Merseyside's Police Commissioner will join with the Force this weekend to commemorate the 2016 International Transgender Day of Remembrance.
Since 1999, 20 November has been set aside to remember and honour those who have had their lives taken from them or have their taken their own lives, due to prejudice against transgender people.
The day also raises public awareness of prejudice and hate crimes against transgender people.
Chief Constable, Andy Cooke, QPM, will today (Friday, 18 November), attend a ceremony at Liverpool Town Hall where the Lord Mayor, Councillor Roz Gladden, will honour Transgender Day of Remembrance by taking receipt of the city’s Transgender flag and flying it at half-mast as a mark of respect.
On Sunday, 20 November the Transgender flag will be raised at Merseyside Police Headquarters.
Between 6pm and 8pm on Monday, 21 November a community event will also be held at Exchange Station on Tithebarn Street which will include speakers, a memorial vigil and wreath laying.
The event, which is open to the public, will be attended by Merseyside's Police Commissioner Jane Kennedy, who will be making a speech, as will Assistant Chief Constable Julie Cooke.
Jane said: "We know that many trans people still experience abuse and discrimination on a regular, even daily, basis.
"Today’s flag-raising event, ahead of Monday’s poignant vigil for Transgender Day of Remembrance, will remind the whole community that hate crimes against members of the trans community will not be tolerated. By flying the trans flag over the Town Hall and Merseyside Police Headquarters we are saying loud and clear that Merseyside is inclusive, that we protect and support everyone and we celebrate diversity.
"I would urge all victims to report the hate crimes they experience, whether to the police or to independent charity Stop Hate UK’s 24/7 reporting helpline. This is vital in ensuring offenders are brought to justice and you can get the help and support you need.
"Monday’s vigil also provides us with a moment to honour and pay tribute to Penny Bassi, who did so much to promote diversity, change attitudes and tackle hate crime. She dedicated her life to helping prevent others from suffering the same abuse she had experienced. Her energetic contribution to equality and justice on Merseyside are sorely missed."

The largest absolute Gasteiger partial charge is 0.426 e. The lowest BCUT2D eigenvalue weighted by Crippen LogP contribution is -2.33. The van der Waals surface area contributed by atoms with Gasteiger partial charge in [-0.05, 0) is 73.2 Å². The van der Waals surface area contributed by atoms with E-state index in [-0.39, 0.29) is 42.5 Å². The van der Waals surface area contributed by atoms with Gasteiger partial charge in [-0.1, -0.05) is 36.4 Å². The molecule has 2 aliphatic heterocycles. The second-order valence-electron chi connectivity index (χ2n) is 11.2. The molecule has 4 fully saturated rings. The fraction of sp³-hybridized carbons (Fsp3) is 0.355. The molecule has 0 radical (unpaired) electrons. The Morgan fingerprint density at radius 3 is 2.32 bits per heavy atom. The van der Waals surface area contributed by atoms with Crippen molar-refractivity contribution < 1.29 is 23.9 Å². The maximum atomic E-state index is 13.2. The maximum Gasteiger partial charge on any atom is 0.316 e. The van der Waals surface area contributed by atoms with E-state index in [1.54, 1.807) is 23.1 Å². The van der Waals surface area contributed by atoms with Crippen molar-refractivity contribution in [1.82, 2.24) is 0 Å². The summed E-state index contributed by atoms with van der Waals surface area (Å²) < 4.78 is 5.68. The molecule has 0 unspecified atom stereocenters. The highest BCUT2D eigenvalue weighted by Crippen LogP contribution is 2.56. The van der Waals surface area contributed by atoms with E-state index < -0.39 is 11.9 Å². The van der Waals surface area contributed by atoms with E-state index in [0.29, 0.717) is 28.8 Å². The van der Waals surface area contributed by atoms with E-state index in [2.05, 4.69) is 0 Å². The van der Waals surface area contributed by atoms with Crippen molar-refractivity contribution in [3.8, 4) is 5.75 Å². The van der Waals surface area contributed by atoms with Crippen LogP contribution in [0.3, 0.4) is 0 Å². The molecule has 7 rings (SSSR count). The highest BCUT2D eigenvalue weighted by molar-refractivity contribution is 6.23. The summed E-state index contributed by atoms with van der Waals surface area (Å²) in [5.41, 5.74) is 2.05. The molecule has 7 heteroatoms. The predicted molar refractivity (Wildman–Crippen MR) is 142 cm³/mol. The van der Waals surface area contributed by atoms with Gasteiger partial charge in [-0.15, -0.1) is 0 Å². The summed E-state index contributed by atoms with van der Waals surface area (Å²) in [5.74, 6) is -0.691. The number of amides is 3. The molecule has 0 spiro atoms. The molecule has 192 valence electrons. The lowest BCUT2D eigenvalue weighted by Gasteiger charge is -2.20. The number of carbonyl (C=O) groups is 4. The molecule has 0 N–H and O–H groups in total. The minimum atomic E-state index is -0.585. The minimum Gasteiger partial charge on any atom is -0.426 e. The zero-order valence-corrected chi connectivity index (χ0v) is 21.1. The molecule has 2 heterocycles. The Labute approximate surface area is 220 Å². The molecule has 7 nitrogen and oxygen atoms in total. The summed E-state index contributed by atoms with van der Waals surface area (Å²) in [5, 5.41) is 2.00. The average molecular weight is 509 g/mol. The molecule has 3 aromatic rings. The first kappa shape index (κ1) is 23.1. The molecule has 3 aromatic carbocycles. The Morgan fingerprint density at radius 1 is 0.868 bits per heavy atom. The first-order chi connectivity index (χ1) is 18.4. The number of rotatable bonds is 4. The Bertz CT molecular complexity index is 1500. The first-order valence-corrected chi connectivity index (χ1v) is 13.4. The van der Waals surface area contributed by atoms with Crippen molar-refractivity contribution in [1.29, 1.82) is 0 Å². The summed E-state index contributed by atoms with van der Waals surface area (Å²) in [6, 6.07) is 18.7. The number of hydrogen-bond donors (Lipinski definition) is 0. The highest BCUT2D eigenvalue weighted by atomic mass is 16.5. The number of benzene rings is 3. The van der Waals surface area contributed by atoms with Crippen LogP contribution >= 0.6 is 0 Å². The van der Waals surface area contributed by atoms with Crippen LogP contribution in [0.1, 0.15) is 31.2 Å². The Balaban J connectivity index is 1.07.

Chief Constable Andy Cooke said: "It is important for Merseyside Police as a Force that we are able to show our support for all our communities and Transgender Day of Remembrance, and the flying of the Transgender flag, is one way of us being able to show our commitment to doing that.
"I am proud to live in a city that thrives on being diverse but I am also aware that some people continue to be targeted because there is a perception that they are different and that is not acceptable.
"Everyone deserves to live their lives without fear of reproach and to be treated with respect and dignity.
"I want to reiterate our commitment that we will continue to tackle transgender hate crime and would urge people who feel they have been a victim, or have witnessed someone else being a victim of any kind of hate crime, to come forward safe in the knowledge that the information they give us will be acted upon.
"Anyone who needs assistance can call police on 101, Crimestoppers on 0800 555 111 or the Stop Hate UK charity on 0800 138 1625 to receive advice and support."